Monday, 8 June 2015

Buying a Piano In Riyadh


For a place that frowns on music in public, there sure is a lot of it around in private!  Ladies shake their booties to the latest beats at weddings.  Musicians are hired to back up crooning singers at private parties.  And the occasional hotel hires those self-playing piano's to provide background music as their guests dine.  Yes, there is a lot of music in this country supposedly devoid of it.  And I intend to add to the mix by buying a piano from a music shop here in Riyadh.  Well, actually it's more like an electronic keyboard than a piano.  But it makes piano sounds, so I'm calling it a piano!


This urge to buy a piano was reached after our friend bought her lovely self playing baby grand (you can pick one up from the music store in Akaria Mall if you're looking), and every now and then when I pass it in her lounge I lift the lid and press a key or two.  Ahhh...I love the sound of a piano.  Unfortunately my piano playing skills suck, every so slightly, so the lid is closed quick smart as I move on through to the kitchen for coffee, dreaming about what could have been.

You see, my parents determined, way back in my childhood, that I should take piano lessons.  My father was a self-taught piano player and I guess my parents figured that I, along with my two older brothers, could do with some cultural input - hence a piano teacher was engaged.  Mrs W (I can't actually remember her name, isn't that terrible, so Mrs W willl do), was an elder woman with fading reddish, coiffed hair, a pale powdered face and orange lipstick, and she would sit beside me each week as I tickled the piano keys.  Unfortunately, on the days she wasn't there, not much key tickling took place at all no matter how much my mother tried to cajole me into my piano practice.  So, after a few months, Mrs W suggested my parents money could be better spent elsewhere than on me and the piano.  There ended piano lessons.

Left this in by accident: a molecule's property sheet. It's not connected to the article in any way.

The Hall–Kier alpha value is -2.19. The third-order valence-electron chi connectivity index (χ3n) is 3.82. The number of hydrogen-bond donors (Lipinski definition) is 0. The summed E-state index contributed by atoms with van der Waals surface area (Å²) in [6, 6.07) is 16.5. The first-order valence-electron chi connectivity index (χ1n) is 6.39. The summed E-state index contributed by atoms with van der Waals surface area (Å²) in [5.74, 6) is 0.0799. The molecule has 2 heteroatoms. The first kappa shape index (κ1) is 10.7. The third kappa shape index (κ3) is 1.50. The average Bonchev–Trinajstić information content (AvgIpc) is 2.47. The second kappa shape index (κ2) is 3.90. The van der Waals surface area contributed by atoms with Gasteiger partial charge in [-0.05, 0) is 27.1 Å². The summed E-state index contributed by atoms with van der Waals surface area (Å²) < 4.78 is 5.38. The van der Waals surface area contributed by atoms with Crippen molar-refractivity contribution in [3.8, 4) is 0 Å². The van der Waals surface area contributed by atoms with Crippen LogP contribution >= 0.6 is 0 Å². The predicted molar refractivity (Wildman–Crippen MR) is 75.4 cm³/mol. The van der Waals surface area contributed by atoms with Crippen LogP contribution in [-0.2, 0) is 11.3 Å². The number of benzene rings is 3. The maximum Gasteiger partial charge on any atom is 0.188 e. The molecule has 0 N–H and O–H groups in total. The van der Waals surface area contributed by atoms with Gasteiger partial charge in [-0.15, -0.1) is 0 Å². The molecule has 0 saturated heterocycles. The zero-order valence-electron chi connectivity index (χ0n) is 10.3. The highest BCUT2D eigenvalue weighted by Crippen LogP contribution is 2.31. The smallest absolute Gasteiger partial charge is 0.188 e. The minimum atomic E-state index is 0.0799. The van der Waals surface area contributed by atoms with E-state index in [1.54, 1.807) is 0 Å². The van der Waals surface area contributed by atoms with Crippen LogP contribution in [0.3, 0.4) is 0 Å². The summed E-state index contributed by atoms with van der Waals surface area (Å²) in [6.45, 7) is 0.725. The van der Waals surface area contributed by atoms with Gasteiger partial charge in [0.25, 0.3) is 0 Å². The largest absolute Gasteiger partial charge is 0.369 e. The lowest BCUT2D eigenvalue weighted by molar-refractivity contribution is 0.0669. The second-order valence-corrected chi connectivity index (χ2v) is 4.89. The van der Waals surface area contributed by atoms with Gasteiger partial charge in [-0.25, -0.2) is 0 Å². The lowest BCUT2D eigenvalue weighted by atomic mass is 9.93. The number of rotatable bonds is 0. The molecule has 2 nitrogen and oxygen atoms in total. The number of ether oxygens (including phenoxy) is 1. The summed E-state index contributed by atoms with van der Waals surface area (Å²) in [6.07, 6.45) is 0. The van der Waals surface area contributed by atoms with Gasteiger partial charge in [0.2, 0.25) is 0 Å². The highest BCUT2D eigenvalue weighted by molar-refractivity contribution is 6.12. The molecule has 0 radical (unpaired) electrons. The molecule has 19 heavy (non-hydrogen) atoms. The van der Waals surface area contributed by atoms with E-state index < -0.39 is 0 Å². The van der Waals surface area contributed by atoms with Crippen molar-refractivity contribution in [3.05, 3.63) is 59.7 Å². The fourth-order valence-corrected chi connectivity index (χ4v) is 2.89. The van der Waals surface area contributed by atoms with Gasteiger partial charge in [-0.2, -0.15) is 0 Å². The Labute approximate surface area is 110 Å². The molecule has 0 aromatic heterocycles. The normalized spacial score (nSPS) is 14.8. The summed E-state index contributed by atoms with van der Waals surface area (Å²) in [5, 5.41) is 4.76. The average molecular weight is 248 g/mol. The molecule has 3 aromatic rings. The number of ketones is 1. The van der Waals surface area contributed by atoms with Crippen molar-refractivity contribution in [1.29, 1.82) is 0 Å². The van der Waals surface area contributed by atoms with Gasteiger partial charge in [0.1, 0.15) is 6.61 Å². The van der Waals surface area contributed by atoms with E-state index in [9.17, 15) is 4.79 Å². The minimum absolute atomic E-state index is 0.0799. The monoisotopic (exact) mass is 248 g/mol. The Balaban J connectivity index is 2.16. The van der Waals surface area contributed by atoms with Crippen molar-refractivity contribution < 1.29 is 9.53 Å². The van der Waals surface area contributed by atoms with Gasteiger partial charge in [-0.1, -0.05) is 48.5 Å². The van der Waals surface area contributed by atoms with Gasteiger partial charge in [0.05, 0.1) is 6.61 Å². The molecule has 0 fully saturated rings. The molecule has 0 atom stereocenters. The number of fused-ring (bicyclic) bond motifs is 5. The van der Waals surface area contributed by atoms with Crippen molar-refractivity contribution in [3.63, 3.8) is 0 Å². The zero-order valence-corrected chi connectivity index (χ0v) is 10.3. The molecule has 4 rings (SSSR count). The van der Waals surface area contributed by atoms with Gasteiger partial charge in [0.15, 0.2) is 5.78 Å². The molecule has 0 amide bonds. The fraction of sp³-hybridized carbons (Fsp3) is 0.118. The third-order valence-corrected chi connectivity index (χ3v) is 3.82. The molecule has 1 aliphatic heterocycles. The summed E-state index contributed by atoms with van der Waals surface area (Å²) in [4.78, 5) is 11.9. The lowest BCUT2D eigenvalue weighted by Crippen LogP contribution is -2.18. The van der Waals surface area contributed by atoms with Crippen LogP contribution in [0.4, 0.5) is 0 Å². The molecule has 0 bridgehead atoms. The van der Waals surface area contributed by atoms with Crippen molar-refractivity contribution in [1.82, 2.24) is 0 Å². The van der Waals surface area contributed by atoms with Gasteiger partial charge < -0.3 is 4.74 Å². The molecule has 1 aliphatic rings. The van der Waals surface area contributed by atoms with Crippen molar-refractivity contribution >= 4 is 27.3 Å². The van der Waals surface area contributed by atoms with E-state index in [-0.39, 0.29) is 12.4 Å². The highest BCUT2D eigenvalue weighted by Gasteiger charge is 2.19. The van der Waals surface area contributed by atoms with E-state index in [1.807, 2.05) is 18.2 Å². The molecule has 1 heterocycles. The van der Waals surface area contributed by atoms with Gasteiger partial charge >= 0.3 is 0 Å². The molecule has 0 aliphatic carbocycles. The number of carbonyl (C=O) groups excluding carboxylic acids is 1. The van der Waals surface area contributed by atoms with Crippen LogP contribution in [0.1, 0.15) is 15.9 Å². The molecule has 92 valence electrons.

Perhaps if she'd stuck with me she would have realized I quite like the piano.  Yes, I had a lazy left hand - but I was a kid!  How am I supposed to know my left hand needs attention.  Shouldn't the teacher have loved my left hand, coaxed it, encouraged it, been patient with it.  Maybe she had visions of concert pianist grandeur and I proved to be way off the mark.  Who knows.

Looking back I don't think I deserved to be given up on.  Imagine the emotional trauma I must have gone through being told, at 10 years of age (or thereabouts), that you're piano teacher has dumped you. (In truth when Mum passed on that news I think my response was more like, 'Really?  Can I go out and play now?  Woohoo!' but I was young and probably didn't fully understand the repercussions that being unceremoniously let go would have on my adult self in later years.....if you give me some time, I'm sure I can think up a few issues related to the occasion!...Ummmm, no.  Moving on.)

Anyway, my parents later discovered that my younger sister was, I have to say, a much better student than the rest of us.  And when, years later still, our youngest daughter said she'd like piano lessons, we borrowed a dear old aunts piano, found a tutor and it turns out the lazy left hand fell a mile away from the tree.  Killa has an electronic keyboard at her place, and we love to sit and hear her play when we visit.  (Occasionally I'll sit and hash over a few of her music sheets, for old times sake, but lets face it, I'm rusty!)  And Dad still plays, though with his Alzheimer's affliction the music can be somewhat random!


The upshot of all this is I quite like the sound of piano.
So I'm going to buy me one.
From the music shop in Riyadh.
As we live in a small one bedroom apartment, as much as I'd like a a self-playing baby grand, space dictates I get a smaller piano, hence the electronic keyboard.  I've already sussed out a piano teacher too should I decide teaching myself isn't achieving awesome results.  And I'm  having words with my left hand!



Ka Kite,
Kiwi




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